Providing Confidential, Trustworthy Guidance And Representation

Understanding Whistleblowing And Health Care Fraud Claims

Health care fraud can involve complicated claims between health care providers, patients, insurance companies and government programs. This complicated process allows a lot of room for unscrupulous people to take advantage of the health care system to enrich themselves. When people commit health care fraud involving government programs like Medicare, Medicaid or TRICARE, they are also taking advantage of the average taxpayer.

Many people who work in the health care field may suspect fraud or witness evidence of health care fraud in the course of their work. However, they still may be hesitant about confronting a supervisor or administrator about the suspected fraud. After all, reporting fraud could get them fired. Federal and state whistleblower laws provide financial rewards for reporting health care fraud and protect whistleblowers from retaliation.

Reporting Health Care Fraud

Reporting health care fraud allows whistleblowers to be rewarded for coming forward to report illegal activity. Some of the most significant levels of health care fraud in the United States involve fraud against large government health care programs.

Whistleblowers can file a federal lawsuit on behalf of the government against individuals or companies committing fraud. Under the False Claims Act, a private individual can make a claim against anyone who knowingly commits health care fraud. A successful claim will allow the individual to recover up to 30% of the proceeds of the action or settlement, resulting in a significant financial reward. In 2015, whistleblowers filing these types of claims were awarded almost $600 million.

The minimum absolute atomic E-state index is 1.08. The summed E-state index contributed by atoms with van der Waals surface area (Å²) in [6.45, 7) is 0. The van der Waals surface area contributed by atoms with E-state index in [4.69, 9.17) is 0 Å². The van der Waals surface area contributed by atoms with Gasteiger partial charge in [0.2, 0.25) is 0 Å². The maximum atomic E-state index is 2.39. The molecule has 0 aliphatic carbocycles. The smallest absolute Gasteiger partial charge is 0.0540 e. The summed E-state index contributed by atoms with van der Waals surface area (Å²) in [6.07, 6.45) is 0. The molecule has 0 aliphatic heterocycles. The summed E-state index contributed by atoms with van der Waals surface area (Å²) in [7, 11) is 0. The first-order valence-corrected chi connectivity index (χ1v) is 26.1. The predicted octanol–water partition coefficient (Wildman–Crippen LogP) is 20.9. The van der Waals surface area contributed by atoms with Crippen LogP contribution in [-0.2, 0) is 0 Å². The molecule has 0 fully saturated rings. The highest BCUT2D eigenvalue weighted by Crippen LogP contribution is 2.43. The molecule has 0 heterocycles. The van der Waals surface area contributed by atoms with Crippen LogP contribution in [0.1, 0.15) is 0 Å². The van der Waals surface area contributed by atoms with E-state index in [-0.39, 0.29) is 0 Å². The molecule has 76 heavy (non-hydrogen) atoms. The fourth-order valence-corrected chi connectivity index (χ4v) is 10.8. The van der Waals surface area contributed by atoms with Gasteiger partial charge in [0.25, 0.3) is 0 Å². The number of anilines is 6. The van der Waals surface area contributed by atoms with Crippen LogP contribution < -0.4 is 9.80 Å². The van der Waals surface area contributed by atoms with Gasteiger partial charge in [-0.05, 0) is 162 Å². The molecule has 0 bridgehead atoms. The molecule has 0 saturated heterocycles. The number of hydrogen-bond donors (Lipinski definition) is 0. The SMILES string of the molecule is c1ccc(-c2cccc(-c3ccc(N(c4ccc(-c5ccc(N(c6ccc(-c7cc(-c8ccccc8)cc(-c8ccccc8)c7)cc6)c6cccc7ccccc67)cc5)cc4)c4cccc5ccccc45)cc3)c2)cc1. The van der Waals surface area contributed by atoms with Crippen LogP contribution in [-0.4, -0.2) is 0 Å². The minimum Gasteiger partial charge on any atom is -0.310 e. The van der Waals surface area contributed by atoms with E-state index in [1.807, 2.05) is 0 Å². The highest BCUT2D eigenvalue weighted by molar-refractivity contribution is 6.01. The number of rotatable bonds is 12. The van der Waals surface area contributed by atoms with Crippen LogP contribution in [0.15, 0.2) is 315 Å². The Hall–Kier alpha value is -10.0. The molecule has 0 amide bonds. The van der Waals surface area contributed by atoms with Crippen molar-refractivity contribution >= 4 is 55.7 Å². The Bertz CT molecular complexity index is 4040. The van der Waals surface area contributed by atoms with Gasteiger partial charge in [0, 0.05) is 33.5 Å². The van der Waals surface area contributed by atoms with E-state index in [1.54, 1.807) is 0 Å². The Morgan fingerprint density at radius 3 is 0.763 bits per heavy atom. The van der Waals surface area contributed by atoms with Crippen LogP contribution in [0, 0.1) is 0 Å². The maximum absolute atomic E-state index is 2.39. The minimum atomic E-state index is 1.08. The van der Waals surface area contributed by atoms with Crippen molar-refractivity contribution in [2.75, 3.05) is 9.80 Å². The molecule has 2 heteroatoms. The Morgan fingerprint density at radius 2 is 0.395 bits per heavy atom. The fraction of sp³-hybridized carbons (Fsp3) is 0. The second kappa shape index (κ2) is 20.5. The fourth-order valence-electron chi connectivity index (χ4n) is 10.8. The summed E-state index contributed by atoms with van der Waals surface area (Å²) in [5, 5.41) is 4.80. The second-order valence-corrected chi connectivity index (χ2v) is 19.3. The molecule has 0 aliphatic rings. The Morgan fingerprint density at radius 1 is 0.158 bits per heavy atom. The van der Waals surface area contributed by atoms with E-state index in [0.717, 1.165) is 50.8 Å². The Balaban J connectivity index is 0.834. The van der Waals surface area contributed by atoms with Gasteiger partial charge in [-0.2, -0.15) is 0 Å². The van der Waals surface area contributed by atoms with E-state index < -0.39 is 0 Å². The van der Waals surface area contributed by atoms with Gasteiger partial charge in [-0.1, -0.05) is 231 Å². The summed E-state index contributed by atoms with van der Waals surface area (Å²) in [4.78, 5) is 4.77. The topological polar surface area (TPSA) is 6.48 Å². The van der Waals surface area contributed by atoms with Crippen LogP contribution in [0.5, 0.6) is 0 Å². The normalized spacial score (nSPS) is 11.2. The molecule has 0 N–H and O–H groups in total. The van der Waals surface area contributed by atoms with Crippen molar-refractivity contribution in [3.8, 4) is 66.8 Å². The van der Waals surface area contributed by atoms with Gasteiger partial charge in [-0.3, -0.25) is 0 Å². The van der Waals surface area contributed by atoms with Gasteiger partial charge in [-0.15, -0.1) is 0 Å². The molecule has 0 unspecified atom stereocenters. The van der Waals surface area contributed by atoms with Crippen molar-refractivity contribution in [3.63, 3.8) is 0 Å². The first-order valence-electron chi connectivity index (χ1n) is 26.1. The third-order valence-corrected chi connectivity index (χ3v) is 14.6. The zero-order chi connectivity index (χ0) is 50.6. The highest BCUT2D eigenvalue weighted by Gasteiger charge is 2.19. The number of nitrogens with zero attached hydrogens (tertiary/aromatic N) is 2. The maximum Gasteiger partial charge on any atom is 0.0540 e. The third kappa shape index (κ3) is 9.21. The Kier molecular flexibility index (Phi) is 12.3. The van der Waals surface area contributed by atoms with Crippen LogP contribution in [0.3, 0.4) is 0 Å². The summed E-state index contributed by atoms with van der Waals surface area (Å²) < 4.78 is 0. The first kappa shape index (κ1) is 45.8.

Types Of Health Care Fraud

One of the largest areas of fraud against the government involves health care fraud. The largest government health care programs include Medicare, Medicaid and TRICARE.

  • Medicare provides health insurance to individuals 65 and older who have paid into the program through payroll taxes, as well as some individuals with certain disabilities.
  • Medicaid generally provides care to people with low income and others with certain disabilities.
  • TRICARE is a federal program that provides civilian health care for military personnel and veterans and their families.

Thousands of health care providers, doctors, surgeons, dentists, chiropractors, nurses, hospitals, clinics, insurance companies, pharmaceutical companies and support businesses are involved in these government health care programs. Unfortunately, some people involved in these massive government programs take advantage of the system to get rich by defrauding the government, sometimes at the expense of patient harm.

Examples of health care fraud may involve:

  • Billing for services that were never provided
  • Overbilling for services
  • Billing for unnecessary procedures
  • Billing for services acquired by illegal referrals
  • Upcoding or unbundling
  • Using false certifications
  • Misusing government grant money
  • Paying kickbacks to health care providers
  • Misrepresenting drug and medical device safety

When a health care provider, contract employee or pharmaceutical worker witnesses questionable activity, they may blow it off as is or second guess themselves. However, the people who work in the health care field may be in the best position to spot potential fraud.

When an employee or contractor witnesses possible fraud, they may be able to file a whistleblower claim. A whistleblower claim may provide for a financial reward of up to 30% of the recovered damages and penalties. If a whistleblower is worried about getting fired for reporting fraud, state and federal whistleblower protections provide remedies for an employee who is retaliated against for reporting fraud or participating in a government investigation.

Health Care Fraud Whistleblower Rewards